O
hio Legislative Service Commission
122nd Senate Bill Analysis
S.B. 215
122nd General Assembly
(As Introduced)


Makes the penalty for a second or subsequent conviction of menacing by stalking a felony of the fifth degree, regardless of whether the offenses resulting in the convictions involved the same victim.

CONTENT AND OPERATION

Existing law

Existing section 2903.211 prohibits a person, by engaging in a "pattern of conduct" (see below), from knowingly causing another to believe that the offender will cause "physical harm" (see below) to the other person or cause "mental distress" (see below) to the other person. Whoever violates this prohibition is guilty of the offense of "menacing by stalking" Menacing by stalking generally is a misdemeanor of the first degree and is a felony of the fifth degree if the offender previously has been convicted of or pleaded guilty to menacing by stalking and if both the offense for which sentence is being imposed and the previous offense involved the same person as the victim. (R.C. 2913.211(A) and (B).)

As used in the offense of menacing by stalking (R.C. 2903.211(C)): (1) "pattern of conduct" means two or more actions or incidents closely related in time, whether or not there has been a prior conviction based on any of those actions or incidents; and (2) "mental distress" means any mental illness or condition that involves some temporary substantial incapacity or mental illness or condition that would normally require psychiatric treatment. As used in the Revised Code, "physical harm to persons" means any injury, illness, or other physiological impairment, regardless of its gravity or duration (R.C. 2901.01).

Existing law sets forth special factors that generally must be considered in setting bail for a person charged with menacing by stalking (R.C. 2903.212), authorizes the issuance in specified circumstances of an anti-stalking protection order as a pretrial condition of release of a person who is charged with menacing by stalking or certain specified menacing-related or assault-related offenses (R.C. 2903.212), and, under the crime of "violating a protection order" (R.C. 2919.27), prohibits a person from recklessly violating the terms of an anti-stalking protection order.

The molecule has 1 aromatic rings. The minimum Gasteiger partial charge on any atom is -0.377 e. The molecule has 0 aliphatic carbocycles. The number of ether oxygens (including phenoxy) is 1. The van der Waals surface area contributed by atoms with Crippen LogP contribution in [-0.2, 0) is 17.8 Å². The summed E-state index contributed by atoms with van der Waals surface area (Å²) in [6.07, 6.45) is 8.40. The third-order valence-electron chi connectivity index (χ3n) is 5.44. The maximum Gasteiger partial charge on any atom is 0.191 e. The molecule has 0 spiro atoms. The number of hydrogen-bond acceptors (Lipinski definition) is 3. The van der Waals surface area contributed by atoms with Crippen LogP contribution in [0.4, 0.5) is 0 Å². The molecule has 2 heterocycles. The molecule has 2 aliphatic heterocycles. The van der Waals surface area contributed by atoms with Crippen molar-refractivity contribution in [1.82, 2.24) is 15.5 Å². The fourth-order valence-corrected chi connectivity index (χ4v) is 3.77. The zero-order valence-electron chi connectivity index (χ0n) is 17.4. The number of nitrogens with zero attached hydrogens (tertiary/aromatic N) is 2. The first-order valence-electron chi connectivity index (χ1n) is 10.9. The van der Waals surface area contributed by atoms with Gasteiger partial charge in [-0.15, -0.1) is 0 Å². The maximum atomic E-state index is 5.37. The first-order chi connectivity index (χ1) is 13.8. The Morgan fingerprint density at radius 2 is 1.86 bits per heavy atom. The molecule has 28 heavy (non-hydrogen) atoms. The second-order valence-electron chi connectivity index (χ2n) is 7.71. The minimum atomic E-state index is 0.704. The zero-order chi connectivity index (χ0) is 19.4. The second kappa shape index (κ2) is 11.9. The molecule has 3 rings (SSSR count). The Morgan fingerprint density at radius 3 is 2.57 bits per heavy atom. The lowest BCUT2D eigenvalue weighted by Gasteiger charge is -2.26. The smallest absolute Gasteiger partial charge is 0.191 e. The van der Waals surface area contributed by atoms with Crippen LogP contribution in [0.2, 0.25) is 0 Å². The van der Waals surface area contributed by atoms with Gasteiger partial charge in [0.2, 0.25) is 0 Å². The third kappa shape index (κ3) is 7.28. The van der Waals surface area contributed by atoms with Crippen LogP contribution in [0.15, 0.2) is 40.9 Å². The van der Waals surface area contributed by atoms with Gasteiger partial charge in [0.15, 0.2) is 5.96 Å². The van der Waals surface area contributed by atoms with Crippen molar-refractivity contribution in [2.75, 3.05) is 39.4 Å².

Operation of the bill

In the existing provision that specifies that menacing by stalking is a felony of the fifth degree if the offender previously has been convicted of or pleaded guilty to menacing by stalking and if both the offense for which sentence is being imposed and the previous offense involved the same person as the victim, the bill eliminates the requirement that both the offense for which sentence is being imposed and the previous offense must have involved the same person as the victim. Thus, under the bill, a second or subsequent conviction of menacing by stalking always is a felony of the fifth degree, regardless of whether at least two of the offenses resulting in the convictions involved the same victim. (R.C. 2903.211(B).)

HISTORY

ACTION DATE JOURNAL ENTRY

Introduced 01-08-98 p. 1489



Top of Page



Home | Ohio General Assembly
LSC 122nd GA Status Sheet | LSC 122nd GA Bill Analyses
Senate Analyses | Final Analyses | Digest

Help using this Web Site
This site is updated daily Monday through Friday


State of Ohio

LSC - 122nd Legislative Analyses